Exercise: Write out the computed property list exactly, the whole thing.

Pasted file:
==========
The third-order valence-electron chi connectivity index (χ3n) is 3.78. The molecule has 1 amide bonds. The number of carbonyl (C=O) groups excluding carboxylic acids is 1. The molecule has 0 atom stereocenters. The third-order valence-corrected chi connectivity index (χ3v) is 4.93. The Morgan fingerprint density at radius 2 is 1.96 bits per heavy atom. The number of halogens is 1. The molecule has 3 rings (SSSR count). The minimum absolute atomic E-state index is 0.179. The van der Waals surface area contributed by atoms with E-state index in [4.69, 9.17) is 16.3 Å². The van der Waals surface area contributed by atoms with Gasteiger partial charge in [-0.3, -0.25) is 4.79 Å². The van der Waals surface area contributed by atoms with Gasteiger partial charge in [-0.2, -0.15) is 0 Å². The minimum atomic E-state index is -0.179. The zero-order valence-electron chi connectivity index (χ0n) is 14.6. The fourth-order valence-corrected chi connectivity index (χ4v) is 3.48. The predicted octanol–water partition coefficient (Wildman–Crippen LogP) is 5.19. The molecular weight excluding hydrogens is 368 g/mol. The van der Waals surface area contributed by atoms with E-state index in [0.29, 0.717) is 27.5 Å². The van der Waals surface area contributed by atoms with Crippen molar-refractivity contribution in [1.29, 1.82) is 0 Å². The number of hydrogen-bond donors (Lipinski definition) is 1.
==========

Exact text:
The third-order valence-electron chi connectivity index (χ3n) is 3.78. The molecule has 1 amide bonds. The number of carbonyl (C=O) groups excluding carboxylic acids is 1. The molecule has 0 atom stereocenters. The third-order valence-corrected chi connectivity index (χ3v) is 4.93. The Morgan fingerprint density at radius 2 is 1.96 bits per heavy atom. The number of halogens is 1. The molecule has 3 rings (SSSR count). The minimum absolute atomic E-state index is 0.179. The van der Waals surface area contributed by atoms with E-state index in [4.69, 9.17) is 16.3 Å². The van der Waals surface area contributed by atoms with Gasteiger partial charge in [-0.3, -0.25) is 4.79 Å². The van der Waals surface area contributed by atoms with Gasteiger partial charge in [-0.2, -0.15) is 0 Å². The minimum atomic E-state index is -0.179. The zero-order valence-electron chi connectivity index (χ0n) is 14.6. The fourth-order valence-corrected chi connectivity index (χ4v) is 3.48. The predicted octanol–water partition coefficient (Wildman–Crippen LogP) is 5.19. The molecular weight excluding hydrogens is 368 g/mol. The van der Waals surface area contributed by atoms with E-state index in [0.29, 0.717) is 27.5 Å². The van der Waals surface area contributed by atoms with Crippen molar-refractivity contribution in [1.29, 1.82) is 0 Å². The number of hydrogen-bond donors (Lipinski definition) is 1.